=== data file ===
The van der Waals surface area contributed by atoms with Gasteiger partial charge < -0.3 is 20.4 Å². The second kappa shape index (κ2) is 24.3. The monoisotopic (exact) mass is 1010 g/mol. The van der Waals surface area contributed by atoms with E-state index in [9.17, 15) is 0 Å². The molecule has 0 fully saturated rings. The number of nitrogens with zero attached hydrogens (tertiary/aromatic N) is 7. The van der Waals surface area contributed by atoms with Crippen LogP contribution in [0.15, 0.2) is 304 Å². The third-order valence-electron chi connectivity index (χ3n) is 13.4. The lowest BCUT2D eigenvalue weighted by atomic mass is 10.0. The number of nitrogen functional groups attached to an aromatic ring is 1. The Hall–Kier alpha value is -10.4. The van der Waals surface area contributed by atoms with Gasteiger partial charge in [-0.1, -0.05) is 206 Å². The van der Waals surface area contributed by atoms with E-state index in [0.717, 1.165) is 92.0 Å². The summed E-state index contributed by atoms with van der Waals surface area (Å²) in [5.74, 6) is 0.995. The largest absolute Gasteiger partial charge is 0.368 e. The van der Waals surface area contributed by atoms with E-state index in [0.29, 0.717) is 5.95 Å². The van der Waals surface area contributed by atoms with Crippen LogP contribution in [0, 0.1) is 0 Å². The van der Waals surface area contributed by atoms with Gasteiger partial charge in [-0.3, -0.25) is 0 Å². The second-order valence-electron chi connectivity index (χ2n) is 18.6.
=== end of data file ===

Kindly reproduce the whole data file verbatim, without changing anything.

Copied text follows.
The van der Waals surface area contributed by atoms with Gasteiger partial charge < -0.3 is 20.4 Å². The second kappa shape index (κ2) is 24.3. The monoisotopic (exact) mass is 1010 g/mol. The van der Waals surface area contributed by atoms with E-state index in [9.17, 15) is 0 Å². The molecule has 0 fully saturated rings. The number of nitrogens with zero attached hydrogens (tertiary/aromatic N) is 7. The van der Waals surface area contributed by atoms with Crippen LogP contribution in [0.15, 0.2) is 304 Å². The third-order valence-electron chi connectivity index (χ3n) is 13.4. The lowest BCUT2D eigenvalue weighted by atomic mass is 10.0. The number of nitrogen functional groups attached to an aromatic ring is 1. The Hall–Kier alpha value is -10.4. The van der Waals surface area contributed by atoms with Gasteiger partial charge in [-0.1, -0.05) is 206 Å². The van der Waals surface area contributed by atoms with E-state index in [0.717, 1.165) is 92.0 Å². The summed E-state index contributed by atoms with van der Waals surface area (Å²) in [5.74, 6) is 0.995. The largest absolute Gasteiger partial charge is 0.368 e. The van der Waals surface area contributed by atoms with E-state index in [0.29, 0.717) is 5.95 Å². The van der Waals surface area contributed by atoms with Crippen LogP contribution in [0, 0.1) is 0 Å². The van der Waals surface area contributed by atoms with Gasteiger partial charge in [-0.3, -0.25) is 0 Å². The second-order valence-electron chi connectivity index (χ2n) is 18.6.